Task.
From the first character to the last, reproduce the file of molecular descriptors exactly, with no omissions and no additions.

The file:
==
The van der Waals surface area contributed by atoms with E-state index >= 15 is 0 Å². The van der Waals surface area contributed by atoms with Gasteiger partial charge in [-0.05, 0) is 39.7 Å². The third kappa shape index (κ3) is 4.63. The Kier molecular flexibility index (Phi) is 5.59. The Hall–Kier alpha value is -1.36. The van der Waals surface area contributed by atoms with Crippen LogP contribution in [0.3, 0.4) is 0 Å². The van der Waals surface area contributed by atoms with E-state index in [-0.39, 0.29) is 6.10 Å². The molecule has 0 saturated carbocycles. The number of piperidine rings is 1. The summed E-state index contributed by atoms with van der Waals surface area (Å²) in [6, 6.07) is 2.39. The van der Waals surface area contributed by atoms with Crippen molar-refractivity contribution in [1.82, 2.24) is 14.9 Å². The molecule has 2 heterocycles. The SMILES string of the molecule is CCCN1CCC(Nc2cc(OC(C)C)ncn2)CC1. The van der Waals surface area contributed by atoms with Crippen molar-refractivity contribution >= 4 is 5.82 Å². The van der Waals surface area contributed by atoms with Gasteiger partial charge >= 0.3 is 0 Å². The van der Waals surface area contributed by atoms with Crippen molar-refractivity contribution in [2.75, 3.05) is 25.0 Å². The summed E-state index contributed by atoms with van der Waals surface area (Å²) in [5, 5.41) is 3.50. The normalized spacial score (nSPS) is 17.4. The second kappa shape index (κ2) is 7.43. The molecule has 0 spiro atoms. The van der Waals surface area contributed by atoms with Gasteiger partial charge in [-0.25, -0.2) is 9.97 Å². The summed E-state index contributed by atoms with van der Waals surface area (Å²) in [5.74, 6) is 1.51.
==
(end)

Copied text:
The van der Waals surface area contributed by atoms with E-state index >= 15 is 0 Å². The van der Waals surface area contributed by atoms with Gasteiger partial charge in [-0.05, 0) is 39.7 Å². The third kappa shape index (κ3) is 4.63. The Kier molecular flexibility index (Phi) is 5.59. The Hall–Kier alpha value is -1.36. The van der Waals surface area contributed by atoms with Crippen LogP contribution in [0.3, 0.4) is 0 Å². The van der Waals surface area contributed by atoms with E-state index in [-0.39, 0.29) is 6.10 Å². The molecule has 0 saturated carbocycles. The number of piperidine rings is 1. The summed E-state index contributed by atoms with van der Waals surface area (Å²) in [6, 6.07) is 2.39. The van der Waals surface area contributed by atoms with Crippen molar-refractivity contribution in [1.82, 2.24) is 14.9 Å². The molecule has 2 heterocycles. The SMILES string of the molecule is CCCN1CCC(Nc2cc(OC(C)C)ncn2)CC1. The van der Waals surface area contributed by atoms with Crippen molar-refractivity contribution >= 4 is 5.82 Å². The van der Waals surface area contributed by atoms with Gasteiger partial charge >= 0.3 is 0 Å². The van der Waals surface area contributed by atoms with Crippen molar-refractivity contribution in [2.75, 3.05) is 25.0 Å². The summed E-state index contributed by atoms with van der Waals surface area (Å²) in [5, 5.41) is 3.50. The normalized spacial score (nSPS) is 17.4. The second kappa shape index (κ2) is 7.43. The molecule has 0 spiro atoms. The van der Waals surface area contributed by atoms with Gasteiger partial charge in [-0.25, -0.2) is 9.97 Å². The summed E-state index contributed by atoms with van der Waals surface area (Å²) in [5.74, 6) is 1.51.